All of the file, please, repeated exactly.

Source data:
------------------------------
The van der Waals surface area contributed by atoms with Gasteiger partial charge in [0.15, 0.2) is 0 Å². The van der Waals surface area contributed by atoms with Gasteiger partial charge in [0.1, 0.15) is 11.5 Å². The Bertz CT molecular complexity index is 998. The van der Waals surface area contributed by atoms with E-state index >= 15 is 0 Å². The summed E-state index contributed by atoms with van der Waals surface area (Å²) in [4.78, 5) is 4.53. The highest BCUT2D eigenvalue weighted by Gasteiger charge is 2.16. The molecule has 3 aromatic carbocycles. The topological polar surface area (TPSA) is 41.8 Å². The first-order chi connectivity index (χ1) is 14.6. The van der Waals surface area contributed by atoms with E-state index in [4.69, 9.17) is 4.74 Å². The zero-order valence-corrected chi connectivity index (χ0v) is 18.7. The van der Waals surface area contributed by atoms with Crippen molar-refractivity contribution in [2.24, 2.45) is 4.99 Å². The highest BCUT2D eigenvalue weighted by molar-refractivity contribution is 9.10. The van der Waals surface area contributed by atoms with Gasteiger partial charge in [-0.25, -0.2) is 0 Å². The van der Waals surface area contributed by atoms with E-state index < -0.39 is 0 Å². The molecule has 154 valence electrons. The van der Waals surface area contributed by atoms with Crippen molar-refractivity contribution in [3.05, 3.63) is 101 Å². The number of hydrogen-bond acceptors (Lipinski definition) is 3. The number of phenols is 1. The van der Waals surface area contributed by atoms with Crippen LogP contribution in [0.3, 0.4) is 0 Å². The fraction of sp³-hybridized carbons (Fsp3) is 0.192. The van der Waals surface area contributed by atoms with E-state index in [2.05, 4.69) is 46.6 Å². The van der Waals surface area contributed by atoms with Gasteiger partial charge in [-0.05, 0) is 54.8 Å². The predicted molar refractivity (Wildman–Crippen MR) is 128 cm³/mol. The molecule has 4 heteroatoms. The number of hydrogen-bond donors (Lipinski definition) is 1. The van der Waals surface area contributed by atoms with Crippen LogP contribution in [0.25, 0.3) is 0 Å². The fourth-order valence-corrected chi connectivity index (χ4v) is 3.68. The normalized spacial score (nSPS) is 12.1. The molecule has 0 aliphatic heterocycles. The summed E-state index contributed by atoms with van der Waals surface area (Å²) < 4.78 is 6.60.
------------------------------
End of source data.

The van der Waals surface area contributed by atoms with Gasteiger partial charge in [0.15, 0.2) is 0 Å². The van der Waals surface area contributed by atoms with Gasteiger partial charge in [0.1, 0.15) is 11.5 Å². The Bertz CT molecular complexity index is 998. The van der Waals surface area contributed by atoms with E-state index >= 15 is 0 Å². The summed E-state index contributed by atoms with van der Waals surface area (Å²) in [4.78, 5) is 4.53. The highest BCUT2D eigenvalue weighted by Gasteiger charge is 2.16. The molecule has 3 aromatic carbocycles. The topological polar surface area (TPSA) is 41.8 Å². The first-order chi connectivity index (χ1) is 14.6. The van der Waals surface area contributed by atoms with E-state index in [4.69, 9.17) is 4.74 Å². The zero-order valence-corrected chi connectivity index (χ0v) is 18.7. The van der Waals surface area contributed by atoms with Crippen molar-refractivity contribution in [2.24, 2.45) is 4.99 Å². The highest BCUT2D eigenvalue weighted by molar-refractivity contribution is 9.10. The van der Waals surface area contributed by atoms with Gasteiger partial charge in [-0.25, -0.2) is 0 Å². The van der Waals surface area contributed by atoms with E-state index < -0.39 is 0 Å². The molecule has 154 valence electrons. The van der Waals surface area contributed by atoms with Crippen molar-refractivity contribution in [3.05, 3.63) is 101 Å². The number of hydrogen-bond acceptors (Lipinski definition) is 3. The number of phenols is 1. The van der Waals surface area contributed by atoms with Crippen LogP contribution in [0.3, 0.4) is 0 Å². The fraction of sp³-hybridized carbons (Fsp3) is 0.192. The van der Waals surface area contributed by atoms with E-state index in [2.05, 4.69) is 46.6 Å². The van der Waals surface area contributed by atoms with Gasteiger partial charge in [-0.05, 0) is 54.8 Å². The predicted molar refractivity (Wildman–Crippen MR) is 128 cm³/mol. The molecule has 4 heteroatoms. The number of hydrogen-bond donors (Lipinski definition) is 1. The van der Waals surface area contributed by atoms with Crippen LogP contribution in [0.25, 0.3) is 0 Å². The fourth-order valence-corrected chi connectivity index (χ4v) is 3.68. The normalized spacial score (nSPS) is 12.1. The molecule has 0 aliphatic heterocycles. The summed E-state index contributed by atoms with van der Waals surface area (Å²) < 4.78 is 6.60.